Rutherford Nuclear Model of Atomic Structure:

In order to explain many phenomena associated with conduction in gases, metals and semiconductors and the electron emission from a metal surface, it is necessary to assume that the atom has loosely bound electrons which can be torn away from it. On the basis of experiments on the scattering of α-particles, combined with the discovery of neutron made by Chadwick in 1932, Rutherford suggested a complete model of the atom which is known as Rutherford Nuclear Model of Atomic Structure.

According to this model : The centre of an atom consists of a positively charged body which is called nucleus. All the protons and neutrons are present in the nucleus. Although the nucleus is small, it is heavy due to the presence of all the protons and neutrons in it. Since the mass of electron is negligible, the mass of an atom is equal to the sum of the masses of protons and neutrons, i.e., the entire mass of an atom resides in its nucleus.

Rutherford Nuclear Model of Atom

The electrons keep revolv­ing in the orbits around the nucleus at extremely high speed and at large distance from the nucleus as the planets revolve around the Sun (Fig. 3.1). Thus Rutherford Nuclear Model of Atom is comparable to solar system and it is for this reason that the electrons revolving around the nucleus are generally referred to as planetary electrons.

Since the atom is neutral, the number of electrons which are negatively charged particles is equal to the number of protons in the nucleus or the atomic number of the atom. The electrons revolve around the nucleus with such a speed that the centrifugal force (i.e., repulsive force) acquired by the electrons due to their motion just balances the attractive force between the electrons and the nucleus.

The charge associated with each electron is 1.602 x 10-19 C. Compared to mass of nucleus, electrons are relatively tiny particles of almost negligible mass (each electron weighing 9.107 x 10-31 kg). Protons and neutrons each have mass about 1,800 times the mass of an electron.

The diameter of an atom is approximately 10-10 m and that of nucleus is about 10-15 m. The ratio of e/m for an electron is equal to

Rutherford Nuclear Model of Atom

Since it is not very easy to determine either the charge or the mass of an electron, electrons are usually identified by their high ratio of charge to mass. This is so high that a number of electrons making up a mass of 1 x 10-6 kg placed 100 km from a similar mass in air would experience a force of about 3 x 109 kg. No other particle has so high a value of e/m, so that recognition by this means is easy and certain.

The number of protons (or electrons) in an atom is referred to as the atomic number (Z) of the atom. Now the term atomic number is often referred to as the proton number. The total number of protons and neutrons in the nucleus of an atom is called the mass number A, of the atom. The atomic mass (or atomic weight) is the actual weight of an atom and numerically slightly differs from the mass number of the atom. For example, aluminium has 79 protons and 118 neutrons. Thus its atomic number Z is equal to 79, being equal to the number of protons and the mass number A = 79 + 118 = 197.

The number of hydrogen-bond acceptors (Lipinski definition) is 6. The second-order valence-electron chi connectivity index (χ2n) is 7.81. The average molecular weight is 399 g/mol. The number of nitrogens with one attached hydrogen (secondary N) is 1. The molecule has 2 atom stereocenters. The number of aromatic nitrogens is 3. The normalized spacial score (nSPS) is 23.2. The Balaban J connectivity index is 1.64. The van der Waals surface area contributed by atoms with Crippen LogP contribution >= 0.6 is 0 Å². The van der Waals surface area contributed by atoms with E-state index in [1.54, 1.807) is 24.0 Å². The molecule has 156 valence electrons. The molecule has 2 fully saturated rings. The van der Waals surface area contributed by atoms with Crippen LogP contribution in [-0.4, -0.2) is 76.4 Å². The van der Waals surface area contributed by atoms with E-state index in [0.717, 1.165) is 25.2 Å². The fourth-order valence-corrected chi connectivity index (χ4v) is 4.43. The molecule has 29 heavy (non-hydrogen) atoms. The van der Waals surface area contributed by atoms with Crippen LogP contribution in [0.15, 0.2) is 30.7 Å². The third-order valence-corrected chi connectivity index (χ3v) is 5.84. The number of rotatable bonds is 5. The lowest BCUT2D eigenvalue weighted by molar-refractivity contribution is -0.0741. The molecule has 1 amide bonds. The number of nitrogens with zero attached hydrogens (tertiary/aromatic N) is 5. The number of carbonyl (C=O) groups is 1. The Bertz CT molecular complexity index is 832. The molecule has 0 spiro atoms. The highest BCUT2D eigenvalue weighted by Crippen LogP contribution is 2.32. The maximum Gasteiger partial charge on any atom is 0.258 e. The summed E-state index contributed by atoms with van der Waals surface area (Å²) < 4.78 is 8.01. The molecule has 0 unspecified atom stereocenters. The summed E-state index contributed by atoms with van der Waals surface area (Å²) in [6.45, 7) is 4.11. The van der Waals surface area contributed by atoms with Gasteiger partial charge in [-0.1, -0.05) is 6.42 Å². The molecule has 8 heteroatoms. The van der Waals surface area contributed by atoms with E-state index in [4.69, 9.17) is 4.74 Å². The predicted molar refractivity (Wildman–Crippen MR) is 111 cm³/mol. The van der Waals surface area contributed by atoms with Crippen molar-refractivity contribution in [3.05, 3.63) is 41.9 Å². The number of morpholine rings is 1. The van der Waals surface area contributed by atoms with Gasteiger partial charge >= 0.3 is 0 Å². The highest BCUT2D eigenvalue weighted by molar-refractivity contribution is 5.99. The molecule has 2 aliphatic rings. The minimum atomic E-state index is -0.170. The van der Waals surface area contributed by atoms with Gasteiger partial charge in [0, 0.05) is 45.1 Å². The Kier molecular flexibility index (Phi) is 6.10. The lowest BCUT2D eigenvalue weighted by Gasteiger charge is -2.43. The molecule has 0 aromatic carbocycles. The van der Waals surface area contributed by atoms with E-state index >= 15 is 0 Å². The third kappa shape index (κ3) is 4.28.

The force of attraction between the electrons and nucleus follows Coulomb’s law. It can be shown from classical mechanics that the resultant closed path will be a circle or an el­lipse under the action of such a force.

Rutherford Nuclear Model of Atom

Let us consider a hydrogen atom having a single electron, re­volving around the nucleus which has a single proton, in a circular orbit with radius r as depicted is Fig. 3.2.

The force of attraction between the nucleus and the electron is


  • e = electronic charge is in coulombs
  • r = separation between the two particles is in metres, the force is in newtons,
  • ε0 = is the permittivity of free space and is equal to 8.854 x 10-12 F/m.

By Newton’s second law of motion, this must be equal to the product of electronic mass m in kg and the acceleration ν2/r toward the nucleus, where ν is the speed of the electron in the circular path, in m/s. Then

Rutherford Nuclear Model of Atom

Furthermore, the potential energy of the electron at a distance r from the nucleus is

The kinetic energy is

Then, according to conservation of energy,

Combining Eqs. (3.1) and (3.2) we have

Rutherford Nuclear Model of Atom

The above Eq. (3.3) provides the desired relationship between the radius r and the total energy of the electron. This equation also shows that the total energy of the electron is always negative. The negative sign arises because the potential energy has been chosen to be zero when r is infinite. It is also evident from above equation that the energy of the electron becomes smaller (i.e., more negative), as it approaches close to the nucleus.

Weakness of Rutherford’s Atomic Model:

The assumptions that electrons were orbiting about the nucleus was unfortunate. According to the classical electromagnetic theory if a charged particle accelerates around an oppositely charged particle, the former will radiateenergy. If an electron radiates energy, its speed will decrease and it will go into spiral motion, finally falling into the nucleus, as shown in Fig. 3.3. This does not happen actually as then the atom would be unstable, which it is not. This was the chief weakness of Rutherford Nuclear Model of Atom.

Rutherford Nuclear Model of Atom

The other weakness of Rutherford Nuclear Model of Atom was that it fails to account for the following phenomenon.

When gases under low pressure are subjected to electric discharge line spectra are produced.